The pieces were well done, but the editorial judgment of The Times was indicative of what I see as the disconnect of the public and business environment at this moment.
The politicians and elites (journalistic, academic and financial) are fixated on a problematic world economy while the people who have weathered the past three years are rearing to make money. You see this in the stock market, where the Gotham hedge funds and mutual funds have generally fought the tape expecting a double dip recession, deflation and more recently stagflation with commodities rising rapidly in price.
Meanwhile the Dow is up 80 percent from the 2009 low and Christmas sales were up twice as much as the consensus predicted.
The recent Purchasing Managers’ Chicago survey showed a stunning burst of industrial activity and almost everybody I talk to in manufacturing is bullish.
A few straws in the wind—I recently heard of two companies that flew heavy machine tools to the U.S. from Europe to get them on the floor in 2010. Also, with demand strong in China, machine tool firms in Japan are rationing supply because they do not want to shut out customers from around the world.
As I look at my Graff-Pinkert used machinery business I am wondering where we are going to find the skills we may well be needing in 2011.
The N.Y. Times is still looking at a 2009 world. Fortunately, we are living in 2011.
As Charles Barkley so eloquently stated in his first memoir, “I may be wrong, but I doubt it.”
Today I’ll put on my Carnac turban and peer into 2011.
I predict—the economy will grow much faster than most economists are forecasting. My number is 5.2 percent for the year. The manufacturing economy is taking off. Auto sales could reach the 14 million rate. Employment will improve with the tax issue settled for the moment and Congress writing the rules on Obamacare. Housing will still be tough, but the big problem children of housing—Florida and California—have both stabilized. Deflation will be off the table as will the dreaded double dip recession. Congress will actually start to seriously discuss the deficit because the Tea Party folk will balk at raising the debt ceiling in April.
I predict—Hilary Clinton will discuss running against Barack in 2012 but decide against it. Sarah Palin will travel to Iowa and decide to run. Mike Bloomberg of New York will look at the field on both sides and decide whether to run for President. I predict—he will decide to run as a Republican and will win the nomination and the Presidency in 2012. Bloomberg never loses. If he wants it bad enough and opts to run, he will become the first Jewish President.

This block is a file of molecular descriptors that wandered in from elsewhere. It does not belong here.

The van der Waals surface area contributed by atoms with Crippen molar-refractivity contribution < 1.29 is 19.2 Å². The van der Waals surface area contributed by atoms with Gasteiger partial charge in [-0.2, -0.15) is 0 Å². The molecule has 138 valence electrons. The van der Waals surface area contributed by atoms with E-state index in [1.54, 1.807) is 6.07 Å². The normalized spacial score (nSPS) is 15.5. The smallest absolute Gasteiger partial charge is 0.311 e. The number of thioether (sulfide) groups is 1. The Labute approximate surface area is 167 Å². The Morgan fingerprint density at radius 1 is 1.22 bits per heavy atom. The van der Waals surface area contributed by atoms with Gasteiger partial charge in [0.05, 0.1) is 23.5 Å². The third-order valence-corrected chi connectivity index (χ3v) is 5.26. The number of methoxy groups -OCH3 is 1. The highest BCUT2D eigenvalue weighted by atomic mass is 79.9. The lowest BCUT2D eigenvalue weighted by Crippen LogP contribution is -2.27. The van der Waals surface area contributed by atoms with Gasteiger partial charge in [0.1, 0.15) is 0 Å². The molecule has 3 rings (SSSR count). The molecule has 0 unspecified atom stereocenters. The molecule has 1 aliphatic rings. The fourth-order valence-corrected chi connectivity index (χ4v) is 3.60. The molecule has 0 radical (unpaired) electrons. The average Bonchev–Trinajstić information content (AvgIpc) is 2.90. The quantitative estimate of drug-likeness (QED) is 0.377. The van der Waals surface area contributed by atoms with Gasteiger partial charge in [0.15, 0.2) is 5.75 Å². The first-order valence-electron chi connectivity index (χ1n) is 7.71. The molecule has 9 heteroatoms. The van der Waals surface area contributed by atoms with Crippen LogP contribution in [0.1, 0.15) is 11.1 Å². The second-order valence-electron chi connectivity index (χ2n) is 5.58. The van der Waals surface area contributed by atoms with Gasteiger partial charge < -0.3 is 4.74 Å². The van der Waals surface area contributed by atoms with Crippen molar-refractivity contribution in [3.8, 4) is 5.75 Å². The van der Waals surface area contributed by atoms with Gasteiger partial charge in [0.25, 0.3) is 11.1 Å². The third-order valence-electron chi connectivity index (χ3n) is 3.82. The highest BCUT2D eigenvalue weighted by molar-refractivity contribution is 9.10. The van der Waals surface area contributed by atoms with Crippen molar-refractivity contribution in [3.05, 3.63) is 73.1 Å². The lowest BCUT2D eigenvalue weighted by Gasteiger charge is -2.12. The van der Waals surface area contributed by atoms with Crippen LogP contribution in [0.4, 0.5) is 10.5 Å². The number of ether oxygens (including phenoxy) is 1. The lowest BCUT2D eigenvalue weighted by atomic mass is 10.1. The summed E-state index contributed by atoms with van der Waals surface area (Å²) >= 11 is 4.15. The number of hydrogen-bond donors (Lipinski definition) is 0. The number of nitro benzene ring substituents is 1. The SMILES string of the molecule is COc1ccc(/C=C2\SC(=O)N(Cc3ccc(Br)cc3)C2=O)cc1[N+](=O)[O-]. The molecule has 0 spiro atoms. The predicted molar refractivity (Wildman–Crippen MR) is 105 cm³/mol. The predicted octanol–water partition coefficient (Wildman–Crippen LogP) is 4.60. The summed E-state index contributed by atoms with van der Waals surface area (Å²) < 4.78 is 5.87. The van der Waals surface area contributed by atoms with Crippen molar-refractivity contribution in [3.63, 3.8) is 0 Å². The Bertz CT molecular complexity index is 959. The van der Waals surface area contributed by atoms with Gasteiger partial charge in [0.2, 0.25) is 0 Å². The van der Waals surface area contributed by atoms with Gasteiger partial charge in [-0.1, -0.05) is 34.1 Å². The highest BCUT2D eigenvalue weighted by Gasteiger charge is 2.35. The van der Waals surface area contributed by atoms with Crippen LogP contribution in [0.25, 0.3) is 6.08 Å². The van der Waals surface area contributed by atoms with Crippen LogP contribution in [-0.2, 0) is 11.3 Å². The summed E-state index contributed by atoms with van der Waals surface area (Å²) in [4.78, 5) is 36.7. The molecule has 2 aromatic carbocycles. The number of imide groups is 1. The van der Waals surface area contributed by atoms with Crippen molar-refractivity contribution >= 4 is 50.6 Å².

I predict—The Boston Celtics will win the NBA Championship and Philadelphia will win the World Series. The surprise team in baseball will be Washington, but they are two years away from a pennant. The Cubs will finish a close second behind Cincinnati in their division.
Here’s hoping you don’t agree entirely and contribute your own fearless forecasts.
Maybe if you are living under a rock you haven’t heard of GROUPON™. But this two-year-old company allegedly had the chutzpa to reject Google’s $6 billion offer to acquire it.
So what do they do?
They sell coupons for goods and services on the Internet with good writing, a sense of humor, and a cool concept—the deals have a limited time frame and a minimum number of people need to take them before they kick in.
Noah Graff and I heard Andrew Mason, the 29-year-old founder of GROUPON™, at a Wall Street Journal forum on growing your business. We were fascinated by his story and self-effacing demeanor. As he told it, the GROUPON™ idea was not his brainstorm. He was interested in social media and had developed a Web site to attract young people to political meetings. A venture capitalist liked what he was doing and invited him to use the concept of attracting a minimum threshold group for a commercial purpose—i.e. selling discounted goods and services. As Mason recounted it, “he didn’t have anything better to do,” and “somebody was dangling a lot of cash in front of him.” So he went to work on the site with gusto. It caught on like wildfire, and he and his founders realized they had a monster by the tail. Mason started hiring salesmen and building infrastructure immediately, because as great an idea as GROUPON™ was, it was eminently copyable.
Since Noah and I heard Mason speak we have been working on our own version of GROUPON™ for the industrial world, which we call “The Real Deal.” The folks at Trusty-Cook Inc., a manufacturer of wonderful and unique non-marring hammers that replace the primitive lead and bronze hammers, immediately loved the idea and did their first Real Deal email blast in December. They have been very happy with the results and are signed up to do two more in the coming months.
If you think you don’t do discounts, think again. The possibilities are tremendous. If you want to do one give our Sales Manager, Dan Hummell, a call at (630) 715-4318, send him an email at email@example.com, or email Noah Graff at noah@ todaysmachiningworld.com.
See how the Real Deal can grow your business.
I’ve been asked many times over the last 2.5 years since I almost died of congestive heart failure, if I am a changed man because of the experience.
The answer is yes and no.
I got back into my magazine work within days of getting home from the hospital. I was more passionate than ever to write my stories. The machinery business was harder to get into because in 2008 and 2009 business was so awful it seemed like anything I tried failed. I probably would have given it up if I could have financially, but after fighting so hard to live, I didn’t want to give in to financial duress.
Recently, I read a piece in Spirit Magazine, the publication of Southwest Airlines, about happiness. The thrust of the article was that we are programmed for happiness by our upbringing and biology, but on the margins we can decide to be happier if we commit to it.
This has been the case with me.
Since my heart surgery and a laundry list of ailments I actually feel happier and more content that at any other time in my life. At least partially, being happy is an exercise. I have made it a habit to make a mental note of things I’m grateful for every day. This is a regimen and I do it more regularly than walking on the treadmill. I believe it has made a difference in my personal happiness quotient.
I can honestly say I feel happier and more content today, 2.5 years after my Armageddon. Not that I would recommend it.